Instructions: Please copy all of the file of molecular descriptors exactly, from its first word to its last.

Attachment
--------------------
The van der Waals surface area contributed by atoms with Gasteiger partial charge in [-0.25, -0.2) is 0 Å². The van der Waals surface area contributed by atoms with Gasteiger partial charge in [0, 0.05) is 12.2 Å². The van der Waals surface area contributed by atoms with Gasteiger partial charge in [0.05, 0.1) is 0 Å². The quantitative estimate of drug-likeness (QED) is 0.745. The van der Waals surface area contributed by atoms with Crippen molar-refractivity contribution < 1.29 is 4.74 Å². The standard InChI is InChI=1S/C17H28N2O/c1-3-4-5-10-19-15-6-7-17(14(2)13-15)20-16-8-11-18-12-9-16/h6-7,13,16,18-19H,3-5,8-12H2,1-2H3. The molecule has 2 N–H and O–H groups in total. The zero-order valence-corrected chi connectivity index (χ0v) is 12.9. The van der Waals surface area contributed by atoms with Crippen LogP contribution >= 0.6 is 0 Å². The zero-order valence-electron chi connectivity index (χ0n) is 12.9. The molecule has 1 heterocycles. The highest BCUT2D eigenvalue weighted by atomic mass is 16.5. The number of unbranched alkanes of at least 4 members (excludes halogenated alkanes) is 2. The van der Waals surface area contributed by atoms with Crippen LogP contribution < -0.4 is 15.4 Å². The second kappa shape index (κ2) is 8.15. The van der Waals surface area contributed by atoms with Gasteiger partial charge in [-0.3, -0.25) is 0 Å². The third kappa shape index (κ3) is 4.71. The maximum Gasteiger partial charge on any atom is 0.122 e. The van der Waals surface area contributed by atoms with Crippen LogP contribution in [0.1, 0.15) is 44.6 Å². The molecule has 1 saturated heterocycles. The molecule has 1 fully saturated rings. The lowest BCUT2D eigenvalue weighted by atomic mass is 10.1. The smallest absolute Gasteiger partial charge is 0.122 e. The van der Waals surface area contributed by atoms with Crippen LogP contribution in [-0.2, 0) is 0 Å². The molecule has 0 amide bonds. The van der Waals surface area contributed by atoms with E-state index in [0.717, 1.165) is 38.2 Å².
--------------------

The van der Waals surface area contributed by atoms with Gasteiger partial charge in [-0.25, -0.2) is 0 Å². The van der Waals surface area contributed by atoms with Gasteiger partial charge in [0, 0.05) is 12.2 Å². The van der Waals surface area contributed by atoms with Gasteiger partial charge in [0.05, 0.1) is 0 Å². The quantitative estimate of drug-likeness (QED) is 0.745. The van der Waals surface area contributed by atoms with Crippen molar-refractivity contribution < 1.29 is 4.74 Å². The standard InChI is InChI=1S/C17H28N2O/c1-3-4-5-10-19-15-6-7-17(14(2)13-15)20-16-8-11-18-12-9-16/h6-7,13,16,18-19H,3-5,8-12H2,1-2H3. The molecule has 2 N–H and O–H groups in total. The zero-order valence-corrected chi connectivity index (χ0v) is 12.9. The van der Waals surface area contributed by atoms with Crippen LogP contribution >= 0.6 is 0 Å². The zero-order valence-electron chi connectivity index (χ0n) is 12.9. The molecule has 1 heterocycles. The highest BCUT2D eigenvalue weighted by atomic mass is 16.5. The number of unbranched alkanes of at least 4 members (excludes halogenated alkanes) is 2. The van der Waals surface area contributed by atoms with Crippen LogP contribution < -0.4 is 15.4 Å². The second kappa shape index (κ2) is 8.15. The van der Waals surface area contributed by atoms with Gasteiger partial charge in [-0.3, -0.25) is 0 Å². The third kappa shape index (κ3) is 4.71. The maximum Gasteiger partial charge on any atom is 0.122 e. The van der Waals surface area contributed by atoms with Crippen LogP contribution in [0.1, 0.15) is 44.6 Å². The molecule has 1 saturated heterocycles. The molecule has 1 fully saturated rings. The lowest BCUT2D eigenvalue weighted by atomic mass is 10.1. The smallest absolute Gasteiger partial charge is 0.122 e. The van der Waals surface area contributed by atoms with Crippen LogP contribution in [-0.2, 0) is 0 Å². The molecule has 0 amide bonds. The van der Waals surface area contributed by atoms with E-state index in [0.717, 1.165) is 38.2 Å².